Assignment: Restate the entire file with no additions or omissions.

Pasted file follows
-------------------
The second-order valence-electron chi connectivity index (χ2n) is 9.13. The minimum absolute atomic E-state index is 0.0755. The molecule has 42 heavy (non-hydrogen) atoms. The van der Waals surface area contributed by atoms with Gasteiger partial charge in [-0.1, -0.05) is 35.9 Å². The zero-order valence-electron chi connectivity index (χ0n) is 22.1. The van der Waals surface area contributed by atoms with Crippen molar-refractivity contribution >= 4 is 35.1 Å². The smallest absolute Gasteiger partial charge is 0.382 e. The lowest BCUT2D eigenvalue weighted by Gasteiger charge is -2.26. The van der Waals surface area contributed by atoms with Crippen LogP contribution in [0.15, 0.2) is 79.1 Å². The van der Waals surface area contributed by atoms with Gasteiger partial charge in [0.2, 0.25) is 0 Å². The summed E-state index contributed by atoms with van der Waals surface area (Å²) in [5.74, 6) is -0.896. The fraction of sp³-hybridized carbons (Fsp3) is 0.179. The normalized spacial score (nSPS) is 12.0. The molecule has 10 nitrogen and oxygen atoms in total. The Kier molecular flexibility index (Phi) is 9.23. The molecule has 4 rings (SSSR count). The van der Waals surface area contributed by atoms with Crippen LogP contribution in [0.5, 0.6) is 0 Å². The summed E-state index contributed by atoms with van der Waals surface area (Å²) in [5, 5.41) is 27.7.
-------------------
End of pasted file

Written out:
The second-order valence-electron chi connectivity index (χ2n) is 9.13. The minimum absolute atomic E-state index is 0.0755. The molecule has 42 heavy (non-hydrogen) atoms. The van der Waals surface area contributed by atoms with Gasteiger partial charge in [-0.1, -0.05) is 35.9 Å². The zero-order valence-electron chi connectivity index (χ0n) is 22.1. The van der Waals surface area contributed by atoms with Crippen molar-refractivity contribution >= 4 is 35.1 Å². The smallest absolute Gasteiger partial charge is 0.382 e. The lowest BCUT2D eigenvalue weighted by Gasteiger charge is -2.26. The van der Waals surface area contributed by atoms with Crippen LogP contribution in [0.15, 0.2) is 79.1 Å². The van der Waals surface area contributed by atoms with Gasteiger partial charge in [0.2, 0.25) is 0 Å². The summed E-state index contributed by atoms with van der Waals surface area (Å²) in [5.74, 6) is -0.896. The fraction of sp³-hybridized carbons (Fsp3) is 0.179. The normalized spacial score (nSPS) is 12.0. The molecule has 10 nitrogen and oxygen atoms in total. The Kier molecular flexibility index (Phi) is 9.23. The molecule has 4 rings (SSSR count). The van der Waals surface area contributed by atoms with Crippen LogP contribution in [0.5, 0.6) is 0 Å². The summed E-state index contributed by atoms with van der Waals surface area (Å²) in [5, 5.41) is 27.7.